Originally published by ACFW Colorado’s The Inkwell Blog.
We’re privileged to have Barbara Scott here today to talk about platform and book marketing. Barbara has more than thirty years of publishing experience, ranging from newspapers and magazines to Christian books. As a senior acquisitions editor, she is credited for kicking off a well-rounded series of bestselling YA novels at Zondervan and quality, highly reviewed novels at Abingdon Press. Barbara worked with both fiction and nonfiction authors and sold their work to numerous publishers while acting as a literary agent for WordServe Literary Group. She also is a published author, and her educational background includes a M.A. and a B.A. in English. Currently, she is writing and editing under the banner of her company Heartland Editorial.
Thank you for joining us today, Barbara! Platform is the hot topic right now, and one that makes most writers’ heads spin. How important is building a platform prior to seeking an agent or publisher?
A robust platform is essential for nonfiction writers before a publisher will offer a book contract. Most of the books will be sold through the networks an author has established through speaking to large groups, media appearances, and an active social media network. National recognition is a big plus. Pastors usually have large- to mega-churches and huge followings on Facebook and Twitter. Platform is not as important for a fiction writer, but rather professional, creative content is the key to success. Story and a fresh voice will make an agent or editor take notice.
If an author does want to focus on building a platform, what makes it most appealing to an editor or agent?
Again, platform is different for nonfiction and fiction writers. Debut fiction authors usually have nice followings on Facebook, but again for fiction, fresh stories are what connect with editors and agents. The first book needs to sell well to land a subsequent contract. Audience and a fan base builds with each new book.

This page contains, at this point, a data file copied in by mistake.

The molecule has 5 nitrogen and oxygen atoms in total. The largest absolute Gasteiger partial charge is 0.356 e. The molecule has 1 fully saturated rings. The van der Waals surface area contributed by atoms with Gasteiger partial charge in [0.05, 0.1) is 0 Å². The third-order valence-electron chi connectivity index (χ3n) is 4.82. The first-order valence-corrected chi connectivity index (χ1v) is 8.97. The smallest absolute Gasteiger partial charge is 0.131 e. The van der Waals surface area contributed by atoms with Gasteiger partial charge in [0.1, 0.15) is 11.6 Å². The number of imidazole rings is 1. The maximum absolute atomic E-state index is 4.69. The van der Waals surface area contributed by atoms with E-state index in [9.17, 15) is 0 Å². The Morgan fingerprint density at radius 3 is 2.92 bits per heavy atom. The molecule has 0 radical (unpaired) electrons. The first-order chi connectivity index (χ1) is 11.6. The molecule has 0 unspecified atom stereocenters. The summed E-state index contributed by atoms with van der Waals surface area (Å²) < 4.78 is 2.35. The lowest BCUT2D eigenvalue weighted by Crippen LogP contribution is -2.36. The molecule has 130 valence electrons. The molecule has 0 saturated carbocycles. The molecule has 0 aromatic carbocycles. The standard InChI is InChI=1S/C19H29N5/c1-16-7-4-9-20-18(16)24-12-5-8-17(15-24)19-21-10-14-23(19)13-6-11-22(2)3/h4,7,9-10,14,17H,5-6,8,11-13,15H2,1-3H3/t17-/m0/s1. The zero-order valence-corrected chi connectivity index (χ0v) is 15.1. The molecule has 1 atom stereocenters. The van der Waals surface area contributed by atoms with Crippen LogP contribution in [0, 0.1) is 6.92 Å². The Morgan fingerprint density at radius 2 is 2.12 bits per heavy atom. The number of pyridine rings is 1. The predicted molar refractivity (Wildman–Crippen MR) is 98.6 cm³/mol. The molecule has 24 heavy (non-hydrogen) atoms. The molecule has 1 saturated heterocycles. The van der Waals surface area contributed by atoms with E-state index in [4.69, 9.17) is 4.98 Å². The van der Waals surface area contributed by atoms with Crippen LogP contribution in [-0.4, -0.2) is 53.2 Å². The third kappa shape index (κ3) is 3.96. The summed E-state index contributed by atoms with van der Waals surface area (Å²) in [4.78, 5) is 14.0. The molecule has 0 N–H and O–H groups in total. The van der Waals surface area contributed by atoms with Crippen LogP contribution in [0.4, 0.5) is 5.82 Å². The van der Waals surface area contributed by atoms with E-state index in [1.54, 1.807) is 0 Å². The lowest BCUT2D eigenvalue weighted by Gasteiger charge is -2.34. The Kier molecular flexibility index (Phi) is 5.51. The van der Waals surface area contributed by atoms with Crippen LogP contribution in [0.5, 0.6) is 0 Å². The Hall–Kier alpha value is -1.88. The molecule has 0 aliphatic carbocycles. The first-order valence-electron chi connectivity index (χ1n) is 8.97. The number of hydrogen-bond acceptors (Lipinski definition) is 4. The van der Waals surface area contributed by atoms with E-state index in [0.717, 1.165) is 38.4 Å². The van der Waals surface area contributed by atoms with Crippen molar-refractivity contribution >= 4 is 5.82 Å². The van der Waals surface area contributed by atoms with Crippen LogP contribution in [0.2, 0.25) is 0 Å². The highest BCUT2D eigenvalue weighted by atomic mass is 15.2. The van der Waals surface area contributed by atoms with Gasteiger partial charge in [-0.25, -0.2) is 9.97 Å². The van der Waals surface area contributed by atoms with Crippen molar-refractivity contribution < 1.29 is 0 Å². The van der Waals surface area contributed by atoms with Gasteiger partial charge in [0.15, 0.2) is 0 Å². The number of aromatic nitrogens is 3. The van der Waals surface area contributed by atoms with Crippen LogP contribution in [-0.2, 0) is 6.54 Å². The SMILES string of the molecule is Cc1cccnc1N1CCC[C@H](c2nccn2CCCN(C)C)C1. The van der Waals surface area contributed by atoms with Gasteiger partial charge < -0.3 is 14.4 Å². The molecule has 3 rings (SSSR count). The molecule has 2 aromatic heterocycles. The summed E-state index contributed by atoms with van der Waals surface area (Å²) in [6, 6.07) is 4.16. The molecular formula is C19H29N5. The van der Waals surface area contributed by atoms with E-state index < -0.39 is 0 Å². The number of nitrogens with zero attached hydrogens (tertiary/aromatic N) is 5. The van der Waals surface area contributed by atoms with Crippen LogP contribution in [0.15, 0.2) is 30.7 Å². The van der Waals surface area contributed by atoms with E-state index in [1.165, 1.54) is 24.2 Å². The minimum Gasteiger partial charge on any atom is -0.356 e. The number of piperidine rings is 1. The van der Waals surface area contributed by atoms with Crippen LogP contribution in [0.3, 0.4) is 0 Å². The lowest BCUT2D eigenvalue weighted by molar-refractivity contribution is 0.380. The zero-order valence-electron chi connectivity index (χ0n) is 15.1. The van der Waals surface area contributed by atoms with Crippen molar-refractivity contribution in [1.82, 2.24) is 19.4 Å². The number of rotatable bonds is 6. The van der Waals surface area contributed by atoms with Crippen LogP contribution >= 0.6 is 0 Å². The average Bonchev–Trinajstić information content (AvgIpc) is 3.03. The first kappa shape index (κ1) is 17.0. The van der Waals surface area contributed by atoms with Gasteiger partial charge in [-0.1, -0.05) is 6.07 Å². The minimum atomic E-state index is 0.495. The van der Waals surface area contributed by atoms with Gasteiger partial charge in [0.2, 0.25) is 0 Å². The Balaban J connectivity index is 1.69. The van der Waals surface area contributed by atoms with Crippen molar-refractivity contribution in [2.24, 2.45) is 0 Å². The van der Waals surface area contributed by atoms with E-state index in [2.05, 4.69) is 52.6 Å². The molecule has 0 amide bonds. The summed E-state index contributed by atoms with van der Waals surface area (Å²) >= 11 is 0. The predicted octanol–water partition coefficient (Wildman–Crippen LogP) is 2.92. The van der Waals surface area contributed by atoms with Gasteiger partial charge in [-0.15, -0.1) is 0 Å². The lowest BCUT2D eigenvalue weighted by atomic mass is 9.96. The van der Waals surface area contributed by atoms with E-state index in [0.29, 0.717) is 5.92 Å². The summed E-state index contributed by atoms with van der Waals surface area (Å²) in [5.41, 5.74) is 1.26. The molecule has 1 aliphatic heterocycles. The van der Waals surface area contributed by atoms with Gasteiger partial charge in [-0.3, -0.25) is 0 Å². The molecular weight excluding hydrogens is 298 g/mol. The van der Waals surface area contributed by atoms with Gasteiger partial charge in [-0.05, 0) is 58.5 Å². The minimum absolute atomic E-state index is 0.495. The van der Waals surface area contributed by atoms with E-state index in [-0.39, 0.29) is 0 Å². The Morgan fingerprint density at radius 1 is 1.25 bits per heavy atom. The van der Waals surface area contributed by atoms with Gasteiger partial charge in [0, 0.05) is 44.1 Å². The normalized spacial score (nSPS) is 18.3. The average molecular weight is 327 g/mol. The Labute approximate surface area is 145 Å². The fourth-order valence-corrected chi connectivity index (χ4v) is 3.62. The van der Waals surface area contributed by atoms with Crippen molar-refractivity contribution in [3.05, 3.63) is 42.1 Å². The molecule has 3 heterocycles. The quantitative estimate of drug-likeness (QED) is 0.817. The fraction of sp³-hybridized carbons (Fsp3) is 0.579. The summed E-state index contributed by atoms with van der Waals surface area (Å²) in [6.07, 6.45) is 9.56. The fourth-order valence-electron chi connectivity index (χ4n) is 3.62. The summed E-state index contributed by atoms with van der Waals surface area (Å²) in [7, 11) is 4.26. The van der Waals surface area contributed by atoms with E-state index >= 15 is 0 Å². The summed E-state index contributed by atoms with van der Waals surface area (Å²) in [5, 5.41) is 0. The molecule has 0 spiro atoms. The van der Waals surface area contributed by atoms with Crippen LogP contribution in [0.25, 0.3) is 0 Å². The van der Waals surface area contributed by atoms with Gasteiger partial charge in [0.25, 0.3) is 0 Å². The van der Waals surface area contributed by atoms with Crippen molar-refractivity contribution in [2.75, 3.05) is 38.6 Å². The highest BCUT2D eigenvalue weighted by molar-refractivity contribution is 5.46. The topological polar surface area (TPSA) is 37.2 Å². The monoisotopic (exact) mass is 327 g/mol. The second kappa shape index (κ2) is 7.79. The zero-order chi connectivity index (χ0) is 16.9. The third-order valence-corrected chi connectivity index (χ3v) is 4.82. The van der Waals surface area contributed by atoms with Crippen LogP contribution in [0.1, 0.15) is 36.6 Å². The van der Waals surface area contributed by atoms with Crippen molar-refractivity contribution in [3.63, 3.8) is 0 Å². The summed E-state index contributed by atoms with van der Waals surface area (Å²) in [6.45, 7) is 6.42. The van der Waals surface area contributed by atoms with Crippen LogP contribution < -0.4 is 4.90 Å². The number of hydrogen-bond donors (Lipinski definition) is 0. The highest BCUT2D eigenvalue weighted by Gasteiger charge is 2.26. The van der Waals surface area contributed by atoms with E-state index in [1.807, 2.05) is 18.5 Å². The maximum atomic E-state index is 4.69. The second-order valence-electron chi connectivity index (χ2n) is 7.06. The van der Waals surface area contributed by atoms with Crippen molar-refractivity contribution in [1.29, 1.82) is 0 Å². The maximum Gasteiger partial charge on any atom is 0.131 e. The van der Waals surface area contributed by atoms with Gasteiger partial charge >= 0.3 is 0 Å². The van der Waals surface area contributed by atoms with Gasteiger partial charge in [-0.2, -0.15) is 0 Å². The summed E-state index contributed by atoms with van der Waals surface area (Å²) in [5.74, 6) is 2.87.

So, essentially, it sounds like fiction writers should focus most of their time on crafting a great story. How do platform concerns change once an author has a book contracted?
For fiction authors, publishers expect them to network on social media. Some agents and editors, though, have realized that blogging does not necessarily translate to book sales, so there is less emphasis on an author setting up a blog. However, a nice website is a plus. Authors should spend their energy making friends with readers and book reviewers online. Nonfiction authors will be expected to have already booked speaking engagements and set up interviews with the media.
It probably isn’t difficult to convince writers to spend time online. If an author has limited time for marketing, where would you advise him or her to focus most of her energy?
Facebook. For as little as $5 or $10 a day for a few days or longer, you can run an ad on Facebook from a fan page and target actual Christian readers. If you have not set up a fan page, do it now. Personal pages are not allowed to advertise. Post comments that are helpful to readers.
What marketing effort do you feel is the biggest waste of time for an author?
Mailing slick flyers or postcards to people who don’t know the author. These are great for setting up a launch party, but not really effective for reaching readers. Bookmarks are helpful to bookstore owners.
That probably sounds like good news to a lot of our readers. What marketing effort do you think yields the greatest return, then?
Networking with readers and book reviewers. Authors tend to network with other writers, which is great for fellowship, but not every writer will buy the book. Become active in reader groups on Facebook before you ever publish a book. Comment on those sites and offer helpful advice.
That’s great advice, and something that we can all start doing right away with a little time and effort. Is there any other advice you would give authors as they’re building a marketing strategy?
There are some terrific books out there to help authors market their books. I would recommend Rob Eagar’s Sell Your Book Like Wildfire: The Writer’s Guide to Marketing & Publicity.
Thank you so much for your insights, Barbara! We appreciate you taking the time out of your busy schedule to join us here on The Inkwell.
To all you fiction writers out there, what are your platform building tips? What have you found works well, and what doesn’t work so well?